Nashville, Tenn. (TN Tribune)–While recent economic trends have encouraged companies to relax degree requirements as a way to attract more workers, for the last several decades higher education has been tightly coupled with economic opportunity in the U.S.
Unemployment rates tend to be lower for people with greater educational attainment, and wages tend to be higher. According to the Bureau of Labor Statistics, the median weekly earnings for workers with a high school diploma total $809, but for college degree holders that figure is $1,334, while those with professional degrees earn $1,924 per week.
But college education comes at a cost, and students in recent decades have struggled with rising tuition and fees. According to data from the College Board, inflation-adjusted tuition and fees for a public four-year college are 2.25 times higher than they were three decades ago, while private nonprofit four-year colleges cost 1.8 times more. This trend has only begun to slow in the past few years as colleges face declining enrollment in the face of greater questions about the value of higher education and a shrinking college-age population.
Historically, students’ belief in future economic returns on their education has mostly outweighed concerns over rising costs. In 2000, the share of Americans 25 years and older with bachelor degrees was 25%. Bachelor’s degree attainment in the U.S. has grown steadily since the turn of the century, and today, 35% of the 25-years-and-older population has their bachelor’s degree.
The importance of education for economic opportunity has become even clearer as gaps in earnings between more- and less-educated workers have grown over time. In inflation-adjusted dollars, professional degree holders have seen median wage growth of more than 15% since the year 2000. Bachelor’s, master’s, and doctorate degree holders have also seen modest growth in real dollars over the same span. But for high school graduates, real median annual wages have declined by 4.1% since the beginning of the millennium. Professional degree holders earned 2.5 times as much as a high school graduate in 2000, but earn 3 times as much now.
The gap between high school graduates and people with higher levels of education also varies across geography. Many locations with economies that rely heavily on professional fields have the greatest educational wage gaps, in large part because the share of the population with higher education tends to be greater. Topping the list of states with the largest educational wage gaps are California (+113.3%) and Virginia (+112.5%), where the typical college graduate earns more than twice what the typical high school degree holder does. In both states, the share of workers with college degrees exceeds the national rate. In contrast, states with smaller gaps, like Wyoming (+31.3%) and Mississippi (+47.1%), have college attainment rates well below the national average.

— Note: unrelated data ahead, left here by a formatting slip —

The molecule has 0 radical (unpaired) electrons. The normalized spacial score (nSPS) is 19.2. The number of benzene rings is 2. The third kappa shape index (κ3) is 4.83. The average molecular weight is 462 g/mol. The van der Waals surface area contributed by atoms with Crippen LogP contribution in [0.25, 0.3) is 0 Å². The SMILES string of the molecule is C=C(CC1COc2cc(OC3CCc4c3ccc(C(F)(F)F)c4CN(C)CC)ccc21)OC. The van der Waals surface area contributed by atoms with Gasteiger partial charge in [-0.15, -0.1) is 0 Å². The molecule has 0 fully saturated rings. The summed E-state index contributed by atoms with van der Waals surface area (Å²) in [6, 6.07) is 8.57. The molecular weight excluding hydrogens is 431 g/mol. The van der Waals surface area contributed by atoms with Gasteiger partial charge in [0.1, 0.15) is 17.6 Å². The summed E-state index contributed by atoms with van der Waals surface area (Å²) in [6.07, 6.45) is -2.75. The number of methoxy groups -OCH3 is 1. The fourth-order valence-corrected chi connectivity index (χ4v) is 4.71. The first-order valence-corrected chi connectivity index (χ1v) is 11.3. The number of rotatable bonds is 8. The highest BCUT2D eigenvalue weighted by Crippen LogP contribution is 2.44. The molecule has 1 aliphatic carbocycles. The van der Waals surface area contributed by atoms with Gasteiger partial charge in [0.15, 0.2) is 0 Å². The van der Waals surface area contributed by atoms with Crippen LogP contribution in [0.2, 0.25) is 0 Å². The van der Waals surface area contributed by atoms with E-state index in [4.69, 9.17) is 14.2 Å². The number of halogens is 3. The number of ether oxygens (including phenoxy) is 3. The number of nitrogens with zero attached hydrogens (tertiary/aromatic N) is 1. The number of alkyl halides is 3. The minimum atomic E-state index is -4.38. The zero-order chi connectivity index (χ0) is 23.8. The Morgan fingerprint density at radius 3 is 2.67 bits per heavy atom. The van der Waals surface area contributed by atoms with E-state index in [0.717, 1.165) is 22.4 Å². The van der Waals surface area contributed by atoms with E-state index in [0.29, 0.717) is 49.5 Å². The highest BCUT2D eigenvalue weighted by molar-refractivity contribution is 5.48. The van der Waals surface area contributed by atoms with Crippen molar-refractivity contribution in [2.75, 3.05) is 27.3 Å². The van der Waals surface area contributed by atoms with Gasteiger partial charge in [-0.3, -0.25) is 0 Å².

In addition to leading the U.S. at the state level, California’s cities also display some of the largest gaps between earnings for high school and college graduates. Five of the 15 large metropolitan areas with the greatest educational wage gaps are found in California, led by the San Jose metro. With nearly two-thirds of the population holding a college degree and boosted by well-paying Silicon Valley jobs, college graduates in San Jose earn 180% more than high school graduates.
The data used in this analysis is from the U.S. Census Bureau. To determine the locations with the largest educational wage gaps, researchers at Smartest Dollar calculated the educational wage gap as the percentage difference in median annual wages for college graduates (including advanced degree holders) and high school graduates only. Wages were calculated for full-time workers, and in the event of a tie, the location with the greater median annual wage for full-time college graduates was ranked higher.
The analysis found that college graduates working full-time in the Nashville metro area earn a median annual wage of $70,000, while full-time high school graduates earn a median $39,000. Here is a summary of the data for the Nashville-Davidson–Murfreesboro–Franklin, TN metro area:
Educational wage gap: +79.5%
Median annual wage for full-time college graduates: $70,000
Median annual wage for full-time high school graduates: $39,000
Percentage of full-time workers with college degrees: 47.0%
For reference, here are the statistics for the entire United States:
Educational wage gap: +95.0%
Median annual wage for full-time college graduates: $78,000
Median annual wage for full-time high school graduates: $40,000
Percentage of full-time workers with college degrees: 43.9%
For more information, a detailed methodology, and complete results, you can find the original report on Smartest Dollar’s website: https://smartestdollar.com/research/cities-with-the-largest-educational-wage-gaps-2023